Reghan Winkler: How to Spot Misleading Ads

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According to Forbes Magazine, digital marketing experts estimate that most Americans are exposed to between 4,000 and 10,000 advertisements every day.

That’s a lot of brands competing for your attention to sell their products. And, while you may think advertising isn’t working, consider this scenario: what’s the first thing you look at in the morning? Your Android or iPhone? Then you hop in the shower and lather up with a bar of Dove soap. After brushing your teeth with Crest toothpaste and drying yourself with a Kohl’s towel, you search the closet for an Under Armor shirt and a pair of Levi’s. It’s only the first half hour of your day and you haven’t even scanned Facebook yet or stepped out to get into your Ford F150 pickup truck.

The fact is that advertising works. The hardest part as a consumer is sifting through the 4,000 to 10,000 advertisements to make good buying decisions. Whether you see the ad on TV, hear it on the radio, read it in an email or text message, your ability to recognize and spot misleading and misleading advertisements can save you from contributing to billions of dollars lost each year by unscrupulous people and often non-existent businesses.

To become a more informed consumer, consider using these tips:

• The best rule of thumb to keep in mind when facing an advertisement is the old adage: “if it sounds too good to be true, it probably is”. This doesn’t mean the ad is fake, but it does mean you need to check further to make sure it’s legit.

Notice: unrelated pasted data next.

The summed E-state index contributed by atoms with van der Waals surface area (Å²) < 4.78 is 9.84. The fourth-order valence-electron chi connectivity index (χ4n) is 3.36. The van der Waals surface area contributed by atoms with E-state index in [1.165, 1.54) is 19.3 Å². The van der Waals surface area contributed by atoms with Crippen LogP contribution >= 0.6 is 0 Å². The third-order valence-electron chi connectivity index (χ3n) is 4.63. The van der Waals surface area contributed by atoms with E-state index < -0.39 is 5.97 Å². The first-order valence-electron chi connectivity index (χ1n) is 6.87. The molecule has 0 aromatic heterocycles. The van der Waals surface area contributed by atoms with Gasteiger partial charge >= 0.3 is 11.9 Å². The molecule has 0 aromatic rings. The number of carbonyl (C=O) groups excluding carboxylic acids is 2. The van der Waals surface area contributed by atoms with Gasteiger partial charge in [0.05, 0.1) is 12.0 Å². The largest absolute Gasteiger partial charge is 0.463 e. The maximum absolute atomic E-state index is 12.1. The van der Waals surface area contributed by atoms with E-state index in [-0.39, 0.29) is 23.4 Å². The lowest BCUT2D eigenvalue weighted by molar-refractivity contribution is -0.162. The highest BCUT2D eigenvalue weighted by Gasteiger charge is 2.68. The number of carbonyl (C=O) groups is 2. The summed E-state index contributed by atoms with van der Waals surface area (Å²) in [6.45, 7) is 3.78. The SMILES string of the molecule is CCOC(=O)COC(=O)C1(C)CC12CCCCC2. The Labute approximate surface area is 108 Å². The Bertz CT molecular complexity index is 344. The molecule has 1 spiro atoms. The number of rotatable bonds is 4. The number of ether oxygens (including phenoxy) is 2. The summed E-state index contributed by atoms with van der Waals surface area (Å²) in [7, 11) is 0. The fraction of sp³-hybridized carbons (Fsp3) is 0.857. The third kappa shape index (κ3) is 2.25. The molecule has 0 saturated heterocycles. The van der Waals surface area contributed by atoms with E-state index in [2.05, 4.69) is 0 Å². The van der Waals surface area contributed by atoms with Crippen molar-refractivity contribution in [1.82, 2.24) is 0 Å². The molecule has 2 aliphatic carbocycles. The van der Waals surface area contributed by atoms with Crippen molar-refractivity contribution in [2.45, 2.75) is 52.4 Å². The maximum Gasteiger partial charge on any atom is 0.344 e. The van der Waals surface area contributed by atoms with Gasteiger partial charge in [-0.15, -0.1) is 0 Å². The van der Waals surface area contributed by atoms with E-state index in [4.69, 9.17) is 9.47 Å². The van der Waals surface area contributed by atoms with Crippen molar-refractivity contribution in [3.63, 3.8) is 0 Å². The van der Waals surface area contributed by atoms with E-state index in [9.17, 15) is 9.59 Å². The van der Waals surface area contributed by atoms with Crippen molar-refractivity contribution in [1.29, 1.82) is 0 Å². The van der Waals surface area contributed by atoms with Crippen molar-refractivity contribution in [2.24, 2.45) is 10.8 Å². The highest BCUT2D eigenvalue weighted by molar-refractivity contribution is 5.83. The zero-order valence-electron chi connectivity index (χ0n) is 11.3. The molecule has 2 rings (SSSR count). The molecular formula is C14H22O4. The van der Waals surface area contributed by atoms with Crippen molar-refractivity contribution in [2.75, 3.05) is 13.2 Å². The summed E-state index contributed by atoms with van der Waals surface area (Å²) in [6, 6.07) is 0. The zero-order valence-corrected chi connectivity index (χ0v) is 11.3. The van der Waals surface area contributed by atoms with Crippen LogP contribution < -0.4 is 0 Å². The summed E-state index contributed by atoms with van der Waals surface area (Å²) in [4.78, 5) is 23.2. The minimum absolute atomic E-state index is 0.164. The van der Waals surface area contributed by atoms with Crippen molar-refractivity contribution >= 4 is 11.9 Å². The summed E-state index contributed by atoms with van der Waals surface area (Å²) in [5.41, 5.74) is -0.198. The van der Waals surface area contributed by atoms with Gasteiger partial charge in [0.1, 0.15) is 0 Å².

• Check the company’s website. Dive deeper beyond the first two pages. Be aware that while scammers may create fake sites that look genuine, with realistic testimonial pages, blogs, and staff pages, they rarely produce privacy or terms of service pages.

• Look for grammatical and spelling errors in the advertisement and the website indicated in the advertisement.

• Google the company’s phone number to see if it’s associated with any complaints about it. If there is no complaint, call the company and ask questions such as who is the CEO or president, what is their address, or possibly who is the head of their marketing department. Ask to speak to these people if possible. Ask for references from their bank, salespersons, distributors or suppliers. If you’re having trouble getting this information, this is a company you probably don’t want to do business with.

• Search the bbb.org website to verify that the address, phone number and website match what was on the ad. You can also check the company’s rating from an A+ to F, as well as any consumer complaints or reviews.

• Check reviews online. Organizations such as Yelp, Glassdoor, and Amazon can give you an idea of ​​the experiences other consumers have had with the company.

• You may be able to find information about a local business by going to the Ohio Secretary of State’s website (www.sos.state.oh.us) and doing a business search. Although not all businesses are incorporated, this is just one more tool you can use to see if a business has taken the necessary steps to incorporate, who the directors are, and for how long. time they are in business.

Finally, you can contact us at the local BBB office by calling 419-223-7010 if you have any doubts or questions about a company. We would like to help!

Reghan Winkler is executive director of the Better Business Bureau serving West Central Ohio. The BBB can be found on the Internet at bbb.org/us/oh/lima.

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